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World Diabetes Day highlights the potential complications of diabetes

Posted: 14/11/2017

Each year on 14 November, the International Diabetes Federation (IDF) and various other diabetes charities such as Diabetes UK, come together to help raise awareness of diabetes. It is estimated that there are 415 million people living with diabetes around the world, plus millions more who are unaware that they have the condition.

As so many of our clients have suffered devastating consequences as a result of the mismanagement of diabetes, Penningtons Manches’ clinical negligence team is passionate about spreading awareness of the condition, including the importance of having regular check-ups. 

What is diabetes?

Diabetes occurs when the amount of glucose (sugar) in the blood is too high or the body cannot use it properly. There are two types of diabetes: type 1 is where no insulin is produced at all, and type 2 is where the body does not make enough insulin or the insulin does not work properly. Both result in glucose building up in the blood. 

What are the symptoms? 

Common symptoms include frequent urination, excessive thirst, increased hunger, weight loss, tiredness, lack of concentration and tingling or numbness in the hands or feet. If you think you may have diabetes, be sure to contact your GP who will carry out the appropriate tests and if necessary, commence treatment.

How is it treated? 

Unfortunately there is no cure for diabetes, but treatment is available to either produce or stabilise the glucose in the blood. In many cases, type 2 diabetes can be controlled through healthy eating, losing weight and exercising regularly. However, sometimes drugs such as Metformin are required to either increase or reduce the amount of glucose which is released into the blood.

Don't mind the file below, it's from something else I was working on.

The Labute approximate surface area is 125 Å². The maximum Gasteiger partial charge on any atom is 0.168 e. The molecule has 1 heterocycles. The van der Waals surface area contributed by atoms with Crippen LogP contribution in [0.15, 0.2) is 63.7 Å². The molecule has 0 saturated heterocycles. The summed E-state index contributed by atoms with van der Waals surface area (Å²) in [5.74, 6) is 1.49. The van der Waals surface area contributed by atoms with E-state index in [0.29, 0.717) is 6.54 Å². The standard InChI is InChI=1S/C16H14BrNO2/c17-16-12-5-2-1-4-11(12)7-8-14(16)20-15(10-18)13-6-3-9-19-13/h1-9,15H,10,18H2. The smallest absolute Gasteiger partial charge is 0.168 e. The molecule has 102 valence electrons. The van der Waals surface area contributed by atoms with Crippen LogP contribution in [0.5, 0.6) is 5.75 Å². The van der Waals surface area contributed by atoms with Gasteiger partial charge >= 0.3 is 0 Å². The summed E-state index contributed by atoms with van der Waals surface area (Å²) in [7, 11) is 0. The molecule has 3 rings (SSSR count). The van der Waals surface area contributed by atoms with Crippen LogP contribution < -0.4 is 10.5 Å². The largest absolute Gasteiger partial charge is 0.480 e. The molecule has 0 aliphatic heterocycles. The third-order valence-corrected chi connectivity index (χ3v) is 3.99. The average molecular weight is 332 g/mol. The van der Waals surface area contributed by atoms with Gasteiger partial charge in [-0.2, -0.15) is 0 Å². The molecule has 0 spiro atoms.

Most people with type 1 diabetes will require insulin which can either be injected or administered via a pump. Their blood glucose levels will need to be monitored regularly to ensure they do not develop any long term health conditions as a result of raised blood sugar. 

What are the possible complications?

If diabetes is diagnosed and managed appropriately, most people will live a normal healthy life. However, people with diabetes are at a greater risk of developing various health complications including amputation, heart disease and diabetic retinopathy.

  • Foot ulcers, infections and amputation - raised blood sugars can damage the sensation and circulation to the hands and feet. This means people with diabetes are at greater risk of developing foot ulcers and infections which can sometimes lead to amputation if they are not managed appropriately. Good, regular foot care helps reduce the risk of sores developing as well as ensuring that sores which do develop are treated promptly.
  • Heart disease - people with diabetes are five times more likely to develop heart disease or have a stroke. This is because prolonged, poorly controlled glucose increases the risk of atherosclerosis which is where the arteries become clogged with fatty substances, increasing the risk of blood clots. 
  • Diabetic retinopathy - blood vessels in the retina of the eye can become blocked and this can damage vision. People with diabetes need to have annual eye checks because whilst diabetic retinopathy can be treated, sight will only be preserved if it is caught early. 

When do diabetic medical negligence claims occur? 

Medical negligence claims can occur when there has been a delay in diagnosing diabetes or when a patient’s diabetic treatment has fallen below an acceptable standard. 

Diabetic patients should be given a diabetic foot check once a year and any injuries/sores must be treated promptly. Medical negligence claims can therefore arise when this does not occur and the patient has to undergo an amputation which would have been avoidable with the correct treatment.

Symptoms of diabetic retinopathy include but are not limited to floaters (spots and strings in your vision), blurred vision, reduced vision and loss of all or part of your field of vision. When a diabetic patient reports these symptoms, a comprehensive eye examination is required. If this is not done and diabetic retinopathy is missed, the patient may be able to pursue a claim.

Emily Hartland, associate in the clinical negligence team, adds: “I have acted for many clients who have experienced substandard care in relation to their diabetes. Sometimes this has resulted in lower limb amputations. This is often because the diabetic patient has not been appropriately educated about the importance of good, regular foot care or there has been a delay in appropriately managing a diabetic foot ulcer. Having to undergo an amputation is undoubtedly life changing and it is therefore hoped that spreading awareness of this condition on World Diabetes Day will help reduce the likelihood of complications developing.”

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